Football Manager 2017 pass-and-save diary, part one: A game of four halves
Four players, one manager
Two of us know far too much about football. Two of us know far too little. Together, we will create chaos for once-proud Premiership club Leicester City.
Here's the deal. In Football Manager Touch 2017 (chosen over the full-fat version as it'll move quicker), we take control of Leicester for the 2016-2017 season, which is effectively working just a few months behind what's actually happening now. That being that Leicester won the title last year, but are having a hard time this year. You ain't seen nothing yet, lads. Every quarter of a season, whoever's in charge passes their savegame onto the next player. As we're alternating between people who know what they're doing and people who don't, this is going to involve quite some degree of calamity and, hopefully, salvation.
It starts with me. Graham, Pip and Adam will follow. Adam has observed that if the club is not in the relegation zone when the save reaches him, he will consider it a great victory. Oh dear.
First order of business: it's time to return the venerable Ian Football to his former status and, indeed, glory. After years in the wilderness, Ian will lead Leicester to... wherever they end up. Ian is, however, anxious about how his time away from the spotlight might reflect upon him, and thus has adopted his best How Do You Do, Fellow Kids in order to appear contemporary.
After that, it's straight into Transfers, which just by sheer coincidence is the element of football management I know the least about and am therefore most panicked by. Going only on Adam's mention that lead striker Jamie Vardy is a wildly inconsistent sort of fellow and I should seek out an attacking midfielder to back him up, I wind up hiring a Scottish lad with a nice smile. He's not terribly expensive but his numbers seem OK, and it turns out that despite being champions Leicester have effectively zero money for transfers. By football standards, anyway: $10m sounds like Enormous Money to me. This game, man.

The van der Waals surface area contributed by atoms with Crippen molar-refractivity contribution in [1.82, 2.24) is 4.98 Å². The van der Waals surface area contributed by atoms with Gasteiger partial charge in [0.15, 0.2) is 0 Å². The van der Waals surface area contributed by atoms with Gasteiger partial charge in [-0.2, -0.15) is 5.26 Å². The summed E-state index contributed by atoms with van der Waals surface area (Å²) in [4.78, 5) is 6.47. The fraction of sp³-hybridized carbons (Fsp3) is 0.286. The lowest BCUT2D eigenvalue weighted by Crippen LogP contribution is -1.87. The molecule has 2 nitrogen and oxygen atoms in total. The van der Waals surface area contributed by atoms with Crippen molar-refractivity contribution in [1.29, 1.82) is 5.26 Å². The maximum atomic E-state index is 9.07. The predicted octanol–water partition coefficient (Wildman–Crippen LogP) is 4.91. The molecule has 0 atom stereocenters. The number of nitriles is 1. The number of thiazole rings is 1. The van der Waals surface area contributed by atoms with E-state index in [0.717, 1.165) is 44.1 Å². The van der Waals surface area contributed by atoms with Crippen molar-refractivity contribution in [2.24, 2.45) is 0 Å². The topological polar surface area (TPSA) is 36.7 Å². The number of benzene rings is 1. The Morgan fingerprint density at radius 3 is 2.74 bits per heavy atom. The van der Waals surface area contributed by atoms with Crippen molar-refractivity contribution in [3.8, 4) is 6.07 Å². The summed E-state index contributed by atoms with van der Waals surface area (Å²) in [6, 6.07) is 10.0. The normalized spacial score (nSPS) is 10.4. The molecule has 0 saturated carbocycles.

The fans are outraged. Though even I know that the fans are always outraged. I try to redeem myself by making a $3m offer on a German defender that the rumour mill said I was interested in, even though I wasn't. This is like Tomorrow Never Dies.
He accepts, and people say I'm clever again. Yes, I am Ian Football, worship me. Even so, I'm feeling deeply uncertain I decide to save the rest of my Transfer budget in case I need it later, although I have no idea if I'm even allowed to spend outside of the initial transfer window.
We're onto friendlies in no short order, which I'm reliably informed no-one actually cares about but they terrify me because actual football. Also, I swear the last version of FM I played was far more helpful in terms of telling me how to get started, whereas the tutorial here is hilariously useless.
The first match is against San Jose. I'm going to go right ahead and presume they're not up to much.
Obviously, they beat us. I make a point of fielding the Nice Scottish Boy, and this is seen as a heretic act. Perhaps it really did cost us our victory. At least it was only 1-0. I'd expected far worse.
Far worse follows, when someone called SK Rapid Wein takes it 3:2. It was 3:1 until the closing minutes, which is something to be thankful for. Oh Ian, Ian, has the world left you behind?
Fortunately, the next match is a win - 3:0 against Forest Green. Thank God, because Forest Green sound like a team of woodland gnomes, or perhaps Wombles, and that would have been a humiliation too far even for me.